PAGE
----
## Abstract

Understanding the relationship between spontaneous stochastic fluctuations and the topology of the underlying gene regulatory network is of fundamental importance for the study of single-cell stochastic gene expression. Here by solving the analytical steady-state distribution of the protein copy number in a general kinetic model of stochastic gene expression with nonlinear feedback regulation, we reveal the relationship between stochastic fluctuations and feedback topology at the single-molecule level, which provides novel insights into how and to what extent a feedback loop can enhance or suppress molecular fluctuations. Based on such relationship, we also develop an effective method to extract the topological information of a gene regulatory network from single-cell gene expression data. The theory is demonstrated by numerical simulations and, more importantly, validated quantitatively by single-cell data analysis of a synthetic gene circuit integrated in human kidney cells.

## Introduction

Gene expression in living cells is a complex stochastic process characterized by various probabilistic chemical reactions, giving rise to spontaneous fluctuations in the abundances of proteins and mRNAs^{1,2,3,4}. Recent advances in experiment techniques, such as flow cytometry, fluorescence microscopy, and scRNA-Seq, have resulted in the generation of large amounts of single-cell gene expression data. This raises a great challenge of whether and how one can infer the topological structure of a gene regulatory network by using such massive but often noisy data. Considering the complexity of gene regulatory networks, this may seem to be a daunting task. However, the situation becomes much simpler if we focus on a particular gene of interest and the feedback loop regulating it^{5}. In general, there are only three types of gross topological structures: no feedback, positive feedback, and negative feedback (see Fig. 1a) and different types of networks can give rise to *similarly shaped*, usually unimodal, steady-state distributions of gene expression. Therefore, it is highly nontrivial to ask whether the information of feedback topology can be extracted from single-cell measurements of this gene.

## Results

### Model and steady-state protein distribution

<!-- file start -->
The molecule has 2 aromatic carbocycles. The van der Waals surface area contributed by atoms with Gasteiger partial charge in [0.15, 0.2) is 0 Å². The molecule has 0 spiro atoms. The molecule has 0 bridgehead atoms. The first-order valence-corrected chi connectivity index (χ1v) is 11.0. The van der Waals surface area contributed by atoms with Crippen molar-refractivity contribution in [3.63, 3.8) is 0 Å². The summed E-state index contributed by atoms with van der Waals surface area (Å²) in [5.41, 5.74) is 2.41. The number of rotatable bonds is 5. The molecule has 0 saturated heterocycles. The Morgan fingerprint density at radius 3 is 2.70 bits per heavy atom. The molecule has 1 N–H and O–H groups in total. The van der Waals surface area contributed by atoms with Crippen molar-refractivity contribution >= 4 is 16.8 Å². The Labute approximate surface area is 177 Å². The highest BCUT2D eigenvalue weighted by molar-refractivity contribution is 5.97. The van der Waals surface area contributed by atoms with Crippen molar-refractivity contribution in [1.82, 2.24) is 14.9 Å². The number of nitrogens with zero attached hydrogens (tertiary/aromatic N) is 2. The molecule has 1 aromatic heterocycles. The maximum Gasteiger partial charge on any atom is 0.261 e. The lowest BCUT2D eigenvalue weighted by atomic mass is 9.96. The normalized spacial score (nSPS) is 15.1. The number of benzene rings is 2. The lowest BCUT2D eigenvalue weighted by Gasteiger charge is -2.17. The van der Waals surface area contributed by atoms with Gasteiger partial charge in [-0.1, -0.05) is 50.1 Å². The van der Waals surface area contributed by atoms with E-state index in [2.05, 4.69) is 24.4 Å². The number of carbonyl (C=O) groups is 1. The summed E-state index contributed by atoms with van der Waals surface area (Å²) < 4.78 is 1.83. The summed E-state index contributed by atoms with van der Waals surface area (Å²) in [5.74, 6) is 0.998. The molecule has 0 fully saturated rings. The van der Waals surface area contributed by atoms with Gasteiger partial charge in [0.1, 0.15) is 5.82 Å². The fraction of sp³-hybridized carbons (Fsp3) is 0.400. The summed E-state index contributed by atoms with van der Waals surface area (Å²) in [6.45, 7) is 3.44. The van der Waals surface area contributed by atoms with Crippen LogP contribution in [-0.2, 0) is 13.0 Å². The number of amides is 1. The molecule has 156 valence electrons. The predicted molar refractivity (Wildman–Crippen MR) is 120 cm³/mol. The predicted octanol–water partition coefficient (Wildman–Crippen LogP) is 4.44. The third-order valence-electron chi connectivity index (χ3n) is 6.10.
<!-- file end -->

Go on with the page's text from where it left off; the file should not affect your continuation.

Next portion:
Recently, significant progress has been made in the field of single-cell stochastic gene expression^{6,7,8,9,10,11,12,13,14,15,16,17,18,19,20,21}. Based on the central dogma of molecular biology, the kinetics of stochastic gene expression in a single cell can be described by a model with three stages consisting of transcription, translation, and switching of the promoter between an active and an inactive epigenetic forms (see Fig. 1b). This model is similar to the three-stage model introduced in^{12} but with a critical addition of nonlinear feedback regulation. The biochemical state of the gene of interest can be described by three variables: the activity *i* of its promoter with \(i=1\) and \(i=0\) corresponding to the active and inactive forms, respectively, the copy number \(m\) of the mRNA transcript, and the copy number \(n\) of the protein product. The evolution of the three-stage model can be mathematically described by the Markov dynamics illustrated in Fig. 1c. Here \(s\) and \(r\) are the transcription rates when the promoter is active and inactive, respectively (the basal transcription rate \(r\) is usually not zero), \(u\) is the translation rate, and \(v\) and \(d\) are the degradation rates of the mRNA and protein, respectively. Since the network has feedback regulation, the protein copy number \(n\) will directly or indirectly affect the switching rates \({a}_{n}\) and \({b}_{n}\) of the promoter between the active and inactive forms. Since many genes have complex epigenetic controls including dissociation of repressors, association of activators, or chromatin remodeling, we do not impose any restrictions on the specific functional forms of \({a}_{n}\) and \({b}_{n}\). In^{15}, the authors considered the case of linear feedback regulation with \({a}_{n}=a+un\) and \({b}_{n}=b\), where \(a\) is the spontaneous contribution and \(un\) is the feedback contribution with \(u\) measuring the feedback strength. However, recent single-cell experiments on transcription of mammalian cells^{22} have suggested that \({a}_{n}\) and \({b}_{n}\) are often saturated when \(n\gg 1\) and thus are highly nonlinear. In the present work, we consider a more general case by allowing arbitrary nonlinearity.